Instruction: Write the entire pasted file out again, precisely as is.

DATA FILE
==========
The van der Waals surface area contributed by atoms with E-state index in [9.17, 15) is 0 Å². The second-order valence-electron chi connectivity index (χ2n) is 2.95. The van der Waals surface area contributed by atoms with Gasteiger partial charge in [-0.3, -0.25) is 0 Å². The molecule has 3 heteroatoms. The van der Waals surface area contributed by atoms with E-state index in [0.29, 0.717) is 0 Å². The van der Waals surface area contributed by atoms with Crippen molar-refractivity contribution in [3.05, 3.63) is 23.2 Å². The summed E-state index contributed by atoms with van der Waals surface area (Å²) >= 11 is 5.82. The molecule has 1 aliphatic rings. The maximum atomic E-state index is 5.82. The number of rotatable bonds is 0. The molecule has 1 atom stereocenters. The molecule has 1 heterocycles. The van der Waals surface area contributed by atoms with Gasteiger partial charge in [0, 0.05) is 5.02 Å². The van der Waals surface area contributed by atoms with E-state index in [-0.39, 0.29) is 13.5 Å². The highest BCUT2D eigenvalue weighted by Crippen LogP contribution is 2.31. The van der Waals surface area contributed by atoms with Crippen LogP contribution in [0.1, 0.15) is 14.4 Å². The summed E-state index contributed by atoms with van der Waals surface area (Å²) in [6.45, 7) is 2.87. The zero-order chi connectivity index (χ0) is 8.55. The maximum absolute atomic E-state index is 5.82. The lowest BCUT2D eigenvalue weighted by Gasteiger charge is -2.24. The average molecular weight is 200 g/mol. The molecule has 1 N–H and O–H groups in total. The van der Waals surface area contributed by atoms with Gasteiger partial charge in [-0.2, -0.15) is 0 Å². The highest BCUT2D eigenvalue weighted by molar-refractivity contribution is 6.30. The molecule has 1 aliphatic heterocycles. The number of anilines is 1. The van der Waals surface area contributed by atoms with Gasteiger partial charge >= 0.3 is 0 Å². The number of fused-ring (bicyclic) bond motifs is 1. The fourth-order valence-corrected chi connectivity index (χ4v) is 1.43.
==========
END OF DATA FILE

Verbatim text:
The van der Waals surface area contributed by atoms with E-state index in [9.17, 15) is 0 Å². The second-order valence-electron chi connectivity index (χ2n) is 2.95. The van der Waals surface area contributed by atoms with Gasteiger partial charge in [-0.3, -0.25) is 0 Å². The molecule has 3 heteroatoms. The van der Waals surface area contributed by atoms with E-state index in [0.29, 0.717) is 0 Å². The van der Waals surface area contributed by atoms with Crippen molar-refractivity contribution in [3.05, 3.63) is 23.2 Å². The summed E-state index contributed by atoms with van der Waals surface area (Å²) >= 11 is 5.82. The molecule has 1 aliphatic rings. The maximum atomic E-state index is 5.82. The number of rotatable bonds is 0. The molecule has 1 atom stereocenters. The molecule has 1 heterocycles. The van der Waals surface area contributed by atoms with Gasteiger partial charge in [0, 0.05) is 5.02 Å². The van der Waals surface area contributed by atoms with E-state index in [-0.39, 0.29) is 13.5 Å². The highest BCUT2D eigenvalue weighted by Crippen LogP contribution is 2.31. The van der Waals surface area contributed by atoms with Crippen LogP contribution in [0.1, 0.15) is 14.4 Å². The summed E-state index contributed by atoms with van der Waals surface area (Å²) in [6.45, 7) is 2.87. The zero-order chi connectivity index (χ0) is 8.55. The maximum absolute atomic E-state index is 5.82. The lowest BCUT2D eigenvalue weighted by Gasteiger charge is -2.24. The average molecular weight is 200 g/mol. The molecule has 1 N–H and O–H groups in total. The van der Waals surface area contributed by atoms with Gasteiger partial charge in [-0.2, -0.15) is 0 Å². The highest BCUT2D eigenvalue weighted by molar-refractivity contribution is 6.30. The molecule has 1 aliphatic heterocycles. The number of anilines is 1. The van der Waals surface area contributed by atoms with Gasteiger partial charge >= 0.3 is 0 Å². The number of fused-ring (bicyclic) bond motifs is 1. The fourth-order valence-corrected chi connectivity index (χ4v) is 1.43.